Following on from the Renoir Umbrellas and as a further part of the Take One Picture 2009 project comes this excellent classroom displays idea from Caroline Lennox. Caroline is a member of the Classroom Displays Flickr group and she also has a very fine blog (Learning Parade)

In her blog post Rainy Day Reads Caroline explains more about the process of designing and making the display.

The class first explored lots of illustrated children’s books about rain from the library.

The puddles were painted based on photographs the children took in the play ground.

The wellies were made by drawing round someone wearing a pair!

I love the idea of getting the children to draw round their wellies! Isn’t it great? I’ve never done that although we’ve all drawn round children’s hands and feet or even used them to print. I think drawing round the wellies is quite inspired.
It really reminds me of a children’s book illustration but I can’t think of the name of the book. (Meh! Having one of those moments when I can picture the book cover perfectly but can’t read the title!)

It was an American book about a child posting a birthday invitation on a rainy day. Anyone know which one I mean?

Favourite Rainy Day Classroom Displays

We get plenty of rain in the UK and weather is a good focus for all sorts of classroom displays. I’d love to gather up some more display ideas on this topic.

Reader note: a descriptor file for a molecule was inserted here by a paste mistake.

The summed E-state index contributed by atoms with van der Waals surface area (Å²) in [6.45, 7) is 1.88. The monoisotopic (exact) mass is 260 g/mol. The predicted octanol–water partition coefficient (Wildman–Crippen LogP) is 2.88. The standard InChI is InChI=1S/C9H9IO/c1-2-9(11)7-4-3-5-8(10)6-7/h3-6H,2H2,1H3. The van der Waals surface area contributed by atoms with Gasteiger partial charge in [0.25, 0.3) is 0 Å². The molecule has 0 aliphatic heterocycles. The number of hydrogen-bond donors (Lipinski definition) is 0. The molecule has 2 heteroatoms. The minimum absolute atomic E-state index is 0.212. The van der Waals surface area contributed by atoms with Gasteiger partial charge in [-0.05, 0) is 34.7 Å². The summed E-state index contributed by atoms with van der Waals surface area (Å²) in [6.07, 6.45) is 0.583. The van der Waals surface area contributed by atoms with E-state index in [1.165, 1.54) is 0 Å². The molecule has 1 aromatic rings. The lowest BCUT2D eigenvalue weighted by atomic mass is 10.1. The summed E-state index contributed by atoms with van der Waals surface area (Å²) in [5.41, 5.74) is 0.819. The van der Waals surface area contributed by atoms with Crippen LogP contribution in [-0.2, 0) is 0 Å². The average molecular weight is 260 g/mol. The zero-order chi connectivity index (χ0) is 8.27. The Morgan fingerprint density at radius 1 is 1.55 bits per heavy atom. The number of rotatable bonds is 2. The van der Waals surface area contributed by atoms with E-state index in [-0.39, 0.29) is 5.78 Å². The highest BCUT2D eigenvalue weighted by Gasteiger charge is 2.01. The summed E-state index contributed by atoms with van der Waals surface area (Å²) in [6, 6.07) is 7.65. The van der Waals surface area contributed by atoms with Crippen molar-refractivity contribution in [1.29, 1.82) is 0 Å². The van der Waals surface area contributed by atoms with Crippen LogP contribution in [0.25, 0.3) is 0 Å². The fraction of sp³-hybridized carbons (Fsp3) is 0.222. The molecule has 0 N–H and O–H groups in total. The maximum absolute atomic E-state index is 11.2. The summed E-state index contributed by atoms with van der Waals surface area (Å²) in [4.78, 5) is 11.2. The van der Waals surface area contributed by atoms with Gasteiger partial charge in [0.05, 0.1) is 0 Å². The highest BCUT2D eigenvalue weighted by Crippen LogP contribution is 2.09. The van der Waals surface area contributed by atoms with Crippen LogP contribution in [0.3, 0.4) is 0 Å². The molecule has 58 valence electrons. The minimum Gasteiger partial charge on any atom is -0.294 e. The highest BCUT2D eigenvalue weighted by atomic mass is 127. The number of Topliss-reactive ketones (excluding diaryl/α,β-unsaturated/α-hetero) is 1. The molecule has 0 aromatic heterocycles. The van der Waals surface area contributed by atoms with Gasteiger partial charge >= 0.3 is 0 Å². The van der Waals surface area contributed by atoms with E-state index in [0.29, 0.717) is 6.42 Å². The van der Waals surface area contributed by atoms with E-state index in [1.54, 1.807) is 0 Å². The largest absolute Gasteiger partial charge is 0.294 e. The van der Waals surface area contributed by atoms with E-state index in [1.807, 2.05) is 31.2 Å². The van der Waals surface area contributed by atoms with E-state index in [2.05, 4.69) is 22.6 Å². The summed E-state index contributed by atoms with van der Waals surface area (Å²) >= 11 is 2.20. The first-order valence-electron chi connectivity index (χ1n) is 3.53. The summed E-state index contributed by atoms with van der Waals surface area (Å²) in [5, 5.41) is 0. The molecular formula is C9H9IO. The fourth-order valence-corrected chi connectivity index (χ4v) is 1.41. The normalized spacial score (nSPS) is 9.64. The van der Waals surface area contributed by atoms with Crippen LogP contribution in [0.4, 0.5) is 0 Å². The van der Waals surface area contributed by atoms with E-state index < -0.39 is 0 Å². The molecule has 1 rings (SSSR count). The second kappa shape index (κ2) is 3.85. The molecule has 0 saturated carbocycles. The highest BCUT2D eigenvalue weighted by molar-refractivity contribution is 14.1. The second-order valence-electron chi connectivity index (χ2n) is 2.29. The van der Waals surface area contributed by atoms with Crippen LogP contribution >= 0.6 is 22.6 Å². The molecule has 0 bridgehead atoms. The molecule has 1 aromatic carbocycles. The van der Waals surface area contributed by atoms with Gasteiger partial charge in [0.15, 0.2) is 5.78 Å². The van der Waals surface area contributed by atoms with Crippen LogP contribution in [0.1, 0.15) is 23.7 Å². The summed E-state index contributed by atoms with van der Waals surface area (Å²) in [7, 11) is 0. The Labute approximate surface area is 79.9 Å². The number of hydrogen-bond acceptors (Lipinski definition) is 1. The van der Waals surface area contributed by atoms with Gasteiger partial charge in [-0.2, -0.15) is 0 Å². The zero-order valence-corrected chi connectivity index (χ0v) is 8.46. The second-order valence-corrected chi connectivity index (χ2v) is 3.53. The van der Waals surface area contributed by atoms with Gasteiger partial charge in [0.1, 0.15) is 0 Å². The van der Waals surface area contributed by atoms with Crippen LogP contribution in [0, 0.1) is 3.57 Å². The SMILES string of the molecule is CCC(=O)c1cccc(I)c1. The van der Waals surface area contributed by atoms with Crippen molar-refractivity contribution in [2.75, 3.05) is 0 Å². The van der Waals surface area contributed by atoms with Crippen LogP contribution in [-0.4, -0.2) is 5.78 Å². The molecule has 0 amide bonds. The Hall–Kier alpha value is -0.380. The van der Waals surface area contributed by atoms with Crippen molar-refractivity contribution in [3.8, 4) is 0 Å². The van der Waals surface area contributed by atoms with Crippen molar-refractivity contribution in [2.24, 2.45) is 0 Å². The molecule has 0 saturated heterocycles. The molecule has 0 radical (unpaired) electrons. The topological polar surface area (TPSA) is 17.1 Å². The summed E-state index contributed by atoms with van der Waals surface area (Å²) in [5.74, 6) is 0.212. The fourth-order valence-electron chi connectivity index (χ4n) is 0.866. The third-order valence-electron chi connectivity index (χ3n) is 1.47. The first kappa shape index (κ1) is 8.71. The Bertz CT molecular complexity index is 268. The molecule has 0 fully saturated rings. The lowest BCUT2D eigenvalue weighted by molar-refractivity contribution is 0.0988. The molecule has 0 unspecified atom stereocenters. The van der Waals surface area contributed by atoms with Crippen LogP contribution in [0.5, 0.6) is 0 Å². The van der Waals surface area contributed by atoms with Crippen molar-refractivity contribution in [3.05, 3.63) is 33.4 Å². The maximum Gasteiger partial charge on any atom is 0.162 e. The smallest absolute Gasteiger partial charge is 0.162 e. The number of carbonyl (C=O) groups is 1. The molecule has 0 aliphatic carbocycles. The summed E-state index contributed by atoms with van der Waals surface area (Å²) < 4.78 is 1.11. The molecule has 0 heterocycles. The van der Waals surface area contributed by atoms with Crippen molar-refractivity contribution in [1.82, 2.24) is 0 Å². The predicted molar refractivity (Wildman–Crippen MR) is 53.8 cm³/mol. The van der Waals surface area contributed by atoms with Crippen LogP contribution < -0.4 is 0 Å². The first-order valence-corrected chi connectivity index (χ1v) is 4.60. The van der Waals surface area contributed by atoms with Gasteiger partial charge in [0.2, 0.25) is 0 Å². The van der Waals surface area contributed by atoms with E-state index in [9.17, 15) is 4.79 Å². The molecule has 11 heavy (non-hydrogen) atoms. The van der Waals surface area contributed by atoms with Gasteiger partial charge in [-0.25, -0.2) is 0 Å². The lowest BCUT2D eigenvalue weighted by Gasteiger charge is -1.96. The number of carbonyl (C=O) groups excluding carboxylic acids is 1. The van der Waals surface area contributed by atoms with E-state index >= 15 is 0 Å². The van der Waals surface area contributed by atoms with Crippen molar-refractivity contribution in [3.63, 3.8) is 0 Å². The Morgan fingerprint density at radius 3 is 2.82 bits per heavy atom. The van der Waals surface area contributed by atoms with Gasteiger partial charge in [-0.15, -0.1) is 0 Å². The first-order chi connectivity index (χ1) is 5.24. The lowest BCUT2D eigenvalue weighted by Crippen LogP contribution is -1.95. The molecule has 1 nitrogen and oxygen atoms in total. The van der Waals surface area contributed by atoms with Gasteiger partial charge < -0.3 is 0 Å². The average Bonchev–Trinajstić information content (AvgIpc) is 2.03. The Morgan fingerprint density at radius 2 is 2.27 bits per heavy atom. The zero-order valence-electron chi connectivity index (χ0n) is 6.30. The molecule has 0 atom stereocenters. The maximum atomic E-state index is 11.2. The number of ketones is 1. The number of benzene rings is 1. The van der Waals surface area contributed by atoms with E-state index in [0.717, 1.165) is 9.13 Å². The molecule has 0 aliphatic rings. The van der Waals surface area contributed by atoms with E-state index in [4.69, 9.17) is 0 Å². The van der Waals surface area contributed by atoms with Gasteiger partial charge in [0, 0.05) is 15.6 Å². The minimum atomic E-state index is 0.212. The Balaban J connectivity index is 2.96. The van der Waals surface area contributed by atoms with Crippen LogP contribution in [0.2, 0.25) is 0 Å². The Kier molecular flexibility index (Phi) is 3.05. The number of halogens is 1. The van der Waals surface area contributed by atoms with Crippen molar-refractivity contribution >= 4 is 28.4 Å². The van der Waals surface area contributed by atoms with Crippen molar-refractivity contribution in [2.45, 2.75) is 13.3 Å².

What’s your favourite way of making a classroom display about rain?

Update :  Splish, Splosh, Sploosh

Sunflower Lily, one of our members, was inspired to have a go at this one. I think she’s done a lovely job, don’t you?
Splish, splosh, splash, sploooosh!


Classroom Displays on the blogs 1

Classroom Tree

Karens Violetbliss: Classroom Displays

Found this lovely classroom display in my travels round the blogs. Karen says:

Our veteran teacher, Melanie, but together this display which includes artwork from all of our programs from the 2 year olds fruit, the three year olds paper plate turtles and an art that I did with the kindergartens of the old tortoise using watercolor paint and a saran wrap wrinkle effect to create the cracks of the old tortoise.

I like this very much, especially the tortoises.I think it has worked really well. It’s lovely to see so many people starting blogs and including photos of their classroom displays.